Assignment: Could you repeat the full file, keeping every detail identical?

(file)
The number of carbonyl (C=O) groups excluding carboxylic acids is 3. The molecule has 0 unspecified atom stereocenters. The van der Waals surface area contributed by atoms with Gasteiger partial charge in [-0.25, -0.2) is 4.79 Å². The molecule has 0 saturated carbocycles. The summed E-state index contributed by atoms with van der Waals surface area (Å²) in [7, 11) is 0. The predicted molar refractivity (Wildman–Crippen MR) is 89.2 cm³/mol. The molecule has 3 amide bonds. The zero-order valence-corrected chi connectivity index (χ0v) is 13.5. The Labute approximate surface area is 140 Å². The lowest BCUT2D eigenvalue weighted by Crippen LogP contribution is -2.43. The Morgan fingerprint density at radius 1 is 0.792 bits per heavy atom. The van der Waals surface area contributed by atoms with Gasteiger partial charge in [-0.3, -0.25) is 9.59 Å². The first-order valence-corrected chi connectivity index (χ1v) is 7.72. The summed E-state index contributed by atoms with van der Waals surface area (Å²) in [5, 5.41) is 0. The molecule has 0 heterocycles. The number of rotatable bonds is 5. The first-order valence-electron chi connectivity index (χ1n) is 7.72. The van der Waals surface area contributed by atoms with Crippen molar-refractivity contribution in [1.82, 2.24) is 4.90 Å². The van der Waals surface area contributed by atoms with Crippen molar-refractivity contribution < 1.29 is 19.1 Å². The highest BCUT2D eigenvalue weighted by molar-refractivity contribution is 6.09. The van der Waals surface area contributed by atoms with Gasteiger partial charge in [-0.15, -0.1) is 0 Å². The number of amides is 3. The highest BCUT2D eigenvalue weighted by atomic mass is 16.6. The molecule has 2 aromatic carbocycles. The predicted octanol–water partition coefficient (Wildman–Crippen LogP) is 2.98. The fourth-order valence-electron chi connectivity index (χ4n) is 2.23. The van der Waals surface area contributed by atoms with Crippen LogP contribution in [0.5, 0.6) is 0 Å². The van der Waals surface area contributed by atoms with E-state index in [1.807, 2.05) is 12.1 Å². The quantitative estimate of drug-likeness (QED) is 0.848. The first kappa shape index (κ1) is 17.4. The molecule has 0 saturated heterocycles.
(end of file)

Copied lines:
The number of carbonyl (C=O) groups excluding carboxylic acids is 3. The molecule has 0 unspecified atom stereocenters. The van der Waals surface area contributed by atoms with Gasteiger partial charge in [-0.25, -0.2) is 4.79 Å². The molecule has 0 saturated carbocycles. The summed E-state index contributed by atoms with van der Waals surface area (Å²) in [7, 11) is 0. The predicted molar refractivity (Wildman–Crippen MR) is 89.2 cm³/mol. The molecule has 3 amide bonds. The zero-order valence-corrected chi connectivity index (χ0v) is 13.5. The Labute approximate surface area is 140 Å². The lowest BCUT2D eigenvalue weighted by Crippen LogP contribution is -2.43. The Morgan fingerprint density at radius 1 is 0.792 bits per heavy atom. The van der Waals surface area contributed by atoms with Gasteiger partial charge in [-0.3, -0.25) is 9.59 Å². The first-order valence-corrected chi connectivity index (χ1v) is 7.72. The summed E-state index contributed by atoms with van der Waals surface area (Å²) in [5, 5.41) is 0. The molecule has 0 heterocycles. The number of rotatable bonds is 5. The first-order valence-electron chi connectivity index (χ1n) is 7.72. The van der Waals surface area contributed by atoms with Crippen molar-refractivity contribution in [1.82, 2.24) is 4.90 Å². The van der Waals surface area contributed by atoms with Crippen molar-refractivity contribution < 1.29 is 19.1 Å². The highest BCUT2D eigenvalue weighted by molar-refractivity contribution is 6.09. The van der Waals surface area contributed by atoms with Gasteiger partial charge in [-0.15, -0.1) is 0 Å². The number of amides is 3. The highest BCUT2D eigenvalue weighted by atomic mass is 16.6. The molecule has 2 aromatic carbocycles. The predicted octanol–water partition coefficient (Wildman–Crippen LogP) is 2.98. The fourth-order valence-electron chi connectivity index (χ4n) is 2.23. The van der Waals surface area contributed by atoms with Crippen LogP contribution in [0.5, 0.6) is 0 Å². The van der Waals surface area contributed by atoms with E-state index in [1.807, 2.05) is 12.1 Å². The quantitative estimate of drug-likeness (QED) is 0.848. The first kappa shape index (κ1) is 17.4. The molecule has 0 saturated heterocycles.